BIMalliance seeks to stimulate the role BIM plays within digitalization of the building sector. The group recognize that without the integration of BIM into the primary processes of the industry and the public sector, the uptake of energy skills will be slower and less effective.
A recent report by the RSUA BIM Task Group, chaired by Peter Monaghan, Change Manager, Southern Regional College, described a general feeling of optimism amongst its members who have implemented BIM Level 2 within a project. The report recognised the benefits of BIM Level 2 (though difficult to measure fully) in areas such as project visualisation, stakeholder engagement, clash detection and co-ordination of M&E with the building structure/fabric. Improved construction sequencing and buildability were also identified as BIM Level 2 benefits.
The report encouraged the development of resources by Construction & Procurement Delivery (CPD) to assist public sector employers in the implementation of BIM Level 2. It recognised the important role that employers have to play including the provision of ‘Employer Information Requirements’ (EIRs). The Task Group felt that there was a lack of BIM experience amongst employers and that this was reflected in the low number of informed EIRs being produced. This was considered to be a major barrier to the implementation of BIM Level 2.
The report highlighted the need for fee structures to be ‘re-profiled’ to reflect the additional early stage work now required in a BIM project in order to gain many of the latter stage benefits. The Task Group also felt that the Northern Ireland construction industry would benefit from the sharing of ‘lessons learnt’ through local BIM Level 2 case studies.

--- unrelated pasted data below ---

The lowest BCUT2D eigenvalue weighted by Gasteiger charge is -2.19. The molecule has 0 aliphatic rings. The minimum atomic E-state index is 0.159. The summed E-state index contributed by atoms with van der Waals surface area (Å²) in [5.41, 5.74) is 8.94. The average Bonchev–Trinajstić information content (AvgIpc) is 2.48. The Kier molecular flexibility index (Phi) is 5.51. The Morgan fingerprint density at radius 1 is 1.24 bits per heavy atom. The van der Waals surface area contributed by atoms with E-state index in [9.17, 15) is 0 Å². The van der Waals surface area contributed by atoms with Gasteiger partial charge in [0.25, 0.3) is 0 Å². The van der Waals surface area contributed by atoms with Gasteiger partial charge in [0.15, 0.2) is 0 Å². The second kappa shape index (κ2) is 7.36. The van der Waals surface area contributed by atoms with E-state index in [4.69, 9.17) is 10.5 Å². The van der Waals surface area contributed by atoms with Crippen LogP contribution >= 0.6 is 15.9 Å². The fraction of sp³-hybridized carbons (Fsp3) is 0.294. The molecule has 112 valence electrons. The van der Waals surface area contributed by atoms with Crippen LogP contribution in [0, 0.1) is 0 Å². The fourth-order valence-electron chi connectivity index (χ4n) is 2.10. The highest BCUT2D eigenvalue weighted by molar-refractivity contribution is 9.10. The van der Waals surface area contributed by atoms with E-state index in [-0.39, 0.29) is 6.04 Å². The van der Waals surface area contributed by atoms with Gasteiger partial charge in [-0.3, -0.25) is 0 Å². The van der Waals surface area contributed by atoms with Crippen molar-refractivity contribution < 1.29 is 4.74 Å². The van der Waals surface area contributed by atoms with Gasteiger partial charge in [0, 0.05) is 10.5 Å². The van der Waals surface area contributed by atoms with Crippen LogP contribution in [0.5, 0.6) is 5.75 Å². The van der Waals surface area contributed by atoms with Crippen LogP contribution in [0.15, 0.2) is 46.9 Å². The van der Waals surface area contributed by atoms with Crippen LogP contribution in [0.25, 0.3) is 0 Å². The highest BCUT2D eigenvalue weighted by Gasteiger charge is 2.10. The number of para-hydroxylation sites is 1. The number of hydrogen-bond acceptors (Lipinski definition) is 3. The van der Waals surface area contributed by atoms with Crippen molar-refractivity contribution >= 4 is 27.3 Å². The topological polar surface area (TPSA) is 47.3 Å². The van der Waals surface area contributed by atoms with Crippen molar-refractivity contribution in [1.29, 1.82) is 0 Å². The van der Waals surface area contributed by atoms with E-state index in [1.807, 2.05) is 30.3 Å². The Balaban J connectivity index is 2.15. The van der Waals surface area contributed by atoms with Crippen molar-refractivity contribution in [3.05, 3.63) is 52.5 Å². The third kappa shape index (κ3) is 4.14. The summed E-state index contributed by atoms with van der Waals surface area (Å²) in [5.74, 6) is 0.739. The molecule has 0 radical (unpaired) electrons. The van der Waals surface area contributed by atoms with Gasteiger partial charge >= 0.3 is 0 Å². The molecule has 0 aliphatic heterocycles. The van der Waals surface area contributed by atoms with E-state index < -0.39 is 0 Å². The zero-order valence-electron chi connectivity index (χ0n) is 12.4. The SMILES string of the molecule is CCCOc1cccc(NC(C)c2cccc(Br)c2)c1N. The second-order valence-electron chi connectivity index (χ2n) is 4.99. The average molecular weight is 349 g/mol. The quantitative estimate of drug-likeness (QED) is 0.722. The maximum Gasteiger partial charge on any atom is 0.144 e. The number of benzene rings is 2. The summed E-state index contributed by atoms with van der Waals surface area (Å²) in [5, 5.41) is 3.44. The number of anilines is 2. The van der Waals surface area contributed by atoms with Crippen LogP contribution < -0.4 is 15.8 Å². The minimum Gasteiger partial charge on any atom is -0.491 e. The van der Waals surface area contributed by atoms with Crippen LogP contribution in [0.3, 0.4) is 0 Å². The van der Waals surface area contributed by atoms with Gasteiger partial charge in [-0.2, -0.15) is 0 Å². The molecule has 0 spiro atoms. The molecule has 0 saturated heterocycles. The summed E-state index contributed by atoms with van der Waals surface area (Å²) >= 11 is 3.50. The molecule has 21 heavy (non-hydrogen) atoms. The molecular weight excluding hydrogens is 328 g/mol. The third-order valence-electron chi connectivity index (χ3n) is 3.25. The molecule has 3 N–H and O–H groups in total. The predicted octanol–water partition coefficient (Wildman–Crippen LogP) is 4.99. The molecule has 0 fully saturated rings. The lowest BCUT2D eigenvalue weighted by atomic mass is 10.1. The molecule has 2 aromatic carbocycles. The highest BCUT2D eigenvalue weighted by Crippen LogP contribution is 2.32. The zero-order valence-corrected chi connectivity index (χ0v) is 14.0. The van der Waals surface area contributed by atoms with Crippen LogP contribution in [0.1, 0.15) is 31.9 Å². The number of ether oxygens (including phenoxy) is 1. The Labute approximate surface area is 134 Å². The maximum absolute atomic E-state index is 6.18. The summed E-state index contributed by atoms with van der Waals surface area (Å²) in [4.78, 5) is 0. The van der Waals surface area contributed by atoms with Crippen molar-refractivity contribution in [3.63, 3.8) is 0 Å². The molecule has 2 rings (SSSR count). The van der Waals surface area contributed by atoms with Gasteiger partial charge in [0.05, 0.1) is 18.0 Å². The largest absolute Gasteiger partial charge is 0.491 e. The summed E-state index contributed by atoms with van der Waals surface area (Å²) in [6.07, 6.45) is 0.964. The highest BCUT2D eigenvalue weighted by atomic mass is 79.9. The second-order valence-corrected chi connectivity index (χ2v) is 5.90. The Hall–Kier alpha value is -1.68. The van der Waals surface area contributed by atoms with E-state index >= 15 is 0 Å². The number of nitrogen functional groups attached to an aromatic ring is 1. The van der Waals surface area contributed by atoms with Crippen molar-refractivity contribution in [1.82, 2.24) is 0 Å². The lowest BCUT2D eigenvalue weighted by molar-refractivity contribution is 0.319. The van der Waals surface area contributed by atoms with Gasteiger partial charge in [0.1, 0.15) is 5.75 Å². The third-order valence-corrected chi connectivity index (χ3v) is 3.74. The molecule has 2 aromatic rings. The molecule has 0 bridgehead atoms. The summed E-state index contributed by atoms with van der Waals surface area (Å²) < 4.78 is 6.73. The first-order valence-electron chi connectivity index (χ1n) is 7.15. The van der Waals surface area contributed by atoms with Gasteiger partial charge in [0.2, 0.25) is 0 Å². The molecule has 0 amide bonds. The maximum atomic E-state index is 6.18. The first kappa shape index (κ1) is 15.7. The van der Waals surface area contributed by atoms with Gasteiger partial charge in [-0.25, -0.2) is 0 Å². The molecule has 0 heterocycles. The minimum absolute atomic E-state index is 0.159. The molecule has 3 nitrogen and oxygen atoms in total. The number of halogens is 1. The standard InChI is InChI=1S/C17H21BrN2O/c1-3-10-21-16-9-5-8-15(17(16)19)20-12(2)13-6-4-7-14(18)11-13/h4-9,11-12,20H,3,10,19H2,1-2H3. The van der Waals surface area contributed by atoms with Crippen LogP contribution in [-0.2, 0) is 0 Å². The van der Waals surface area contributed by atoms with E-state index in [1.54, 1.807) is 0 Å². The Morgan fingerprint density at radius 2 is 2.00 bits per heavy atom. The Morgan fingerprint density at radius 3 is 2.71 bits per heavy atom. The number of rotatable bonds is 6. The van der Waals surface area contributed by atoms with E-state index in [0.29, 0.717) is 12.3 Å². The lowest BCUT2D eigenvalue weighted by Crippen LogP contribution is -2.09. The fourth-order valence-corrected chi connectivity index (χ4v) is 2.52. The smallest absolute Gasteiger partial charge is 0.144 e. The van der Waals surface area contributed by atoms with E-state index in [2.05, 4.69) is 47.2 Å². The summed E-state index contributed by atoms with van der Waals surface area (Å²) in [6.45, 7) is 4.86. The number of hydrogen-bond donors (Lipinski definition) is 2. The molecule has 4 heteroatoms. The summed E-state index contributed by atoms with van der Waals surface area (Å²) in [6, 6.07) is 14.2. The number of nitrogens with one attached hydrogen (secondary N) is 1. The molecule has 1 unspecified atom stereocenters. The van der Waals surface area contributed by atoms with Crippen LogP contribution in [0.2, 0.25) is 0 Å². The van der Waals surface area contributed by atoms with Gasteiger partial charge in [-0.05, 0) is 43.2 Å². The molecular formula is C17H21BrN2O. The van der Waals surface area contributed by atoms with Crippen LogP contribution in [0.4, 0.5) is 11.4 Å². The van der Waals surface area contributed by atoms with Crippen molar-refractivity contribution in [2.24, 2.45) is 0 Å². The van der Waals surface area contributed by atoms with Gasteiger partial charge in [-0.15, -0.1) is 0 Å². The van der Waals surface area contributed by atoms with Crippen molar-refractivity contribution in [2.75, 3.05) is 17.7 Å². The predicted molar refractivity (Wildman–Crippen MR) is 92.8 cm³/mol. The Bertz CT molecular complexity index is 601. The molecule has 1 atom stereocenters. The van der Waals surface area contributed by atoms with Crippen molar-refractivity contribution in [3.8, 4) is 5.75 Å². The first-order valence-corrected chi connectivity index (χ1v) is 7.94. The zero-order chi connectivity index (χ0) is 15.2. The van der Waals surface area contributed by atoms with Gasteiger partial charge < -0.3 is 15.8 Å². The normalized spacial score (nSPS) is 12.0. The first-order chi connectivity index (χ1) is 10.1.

RSUA supports CPD in their goal to encourage BIM Level 2 adoption in public procurement processes. Procurement Guidance Note (PGN) 03/15 is seen as a valuable contribution towards achieving this goal. BIM has in the past been misunderstood by some as merely a 3D modelling process. Those RSUA members with experience in implementing BIM feel that the information management aspect is equally important.
RSUA sees collaboration through BIM as a positive step for the construction industry although it will not be without its challenges until all parties in the process have gained both knowledge and experience through education and application. Recognised BIM qualifications, informed by the industry, will help increase the number of BIM professionals available to meet these challenges.
How important is this “BIM-thing”? There is a lot of talk about the “digital transition” of the construction industry, and the adoption of BIM (Building Information Modelling), but how serious is this? Is it a “nice-to-have”, “optional extra”, for construction projects, or is it something more crucial, or vital than that? Who should be concerned about this? And why?
ArcDox have been providing BIM consultancy, production, training and support services, for over 10 years in Ireland, and have extensive experience in implementing BIM on projects.